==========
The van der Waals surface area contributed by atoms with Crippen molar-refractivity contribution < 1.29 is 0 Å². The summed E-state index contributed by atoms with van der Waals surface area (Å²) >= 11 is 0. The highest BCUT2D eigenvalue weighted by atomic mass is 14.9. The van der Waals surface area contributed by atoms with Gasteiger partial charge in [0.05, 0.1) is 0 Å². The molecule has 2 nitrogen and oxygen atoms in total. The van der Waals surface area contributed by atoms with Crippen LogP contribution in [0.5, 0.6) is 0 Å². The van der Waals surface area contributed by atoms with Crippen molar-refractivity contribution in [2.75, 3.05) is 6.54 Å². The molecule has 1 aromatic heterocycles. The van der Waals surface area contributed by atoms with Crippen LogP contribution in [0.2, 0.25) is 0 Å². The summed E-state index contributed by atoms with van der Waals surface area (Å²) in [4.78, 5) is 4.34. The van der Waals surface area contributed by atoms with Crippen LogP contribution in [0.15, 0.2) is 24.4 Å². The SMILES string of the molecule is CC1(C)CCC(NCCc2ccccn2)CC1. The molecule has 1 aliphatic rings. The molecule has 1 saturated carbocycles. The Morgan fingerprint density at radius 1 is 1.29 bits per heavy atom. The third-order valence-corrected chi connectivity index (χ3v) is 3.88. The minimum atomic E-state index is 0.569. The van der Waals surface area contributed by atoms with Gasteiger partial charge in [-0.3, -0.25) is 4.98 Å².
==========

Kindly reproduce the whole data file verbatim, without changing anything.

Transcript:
The van der Waals surface area contributed by atoms with Crippen molar-refractivity contribution < 1.29 is 0 Å². The summed E-state index contributed by atoms with van der Waals surface area (Å²) >= 11 is 0. The highest BCUT2D eigenvalue weighted by atomic mass is 14.9. The van der Waals surface area contributed by atoms with Gasteiger partial charge in [0.05, 0.1) is 0 Å². The molecule has 2 nitrogen and oxygen atoms in total. The van der Waals surface area contributed by atoms with Crippen LogP contribution in [0.5, 0.6) is 0 Å². The van der Waals surface area contributed by atoms with Crippen molar-refractivity contribution in [2.75, 3.05) is 6.54 Å². The molecule has 1 aromatic heterocycles. The van der Waals surface area contributed by atoms with Crippen LogP contribution in [0.2, 0.25) is 0 Å². The summed E-state index contributed by atoms with van der Waals surface area (Å²) in [4.78, 5) is 4.34. The van der Waals surface area contributed by atoms with Crippen LogP contribution in [0.15, 0.2) is 24.4 Å². The SMILES string of the molecule is CC1(C)CCC(NCCc2ccccn2)CC1. The molecule has 1 aliphatic rings. The molecule has 1 saturated carbocycles. The Morgan fingerprint density at radius 1 is 1.29 bits per heavy atom. The third-order valence-corrected chi connectivity index (χ3v) is 3.88. The minimum atomic E-state index is 0.569. The van der Waals surface area contributed by atoms with Gasteiger partial charge in [-0.3, -0.25) is 4.98 Å².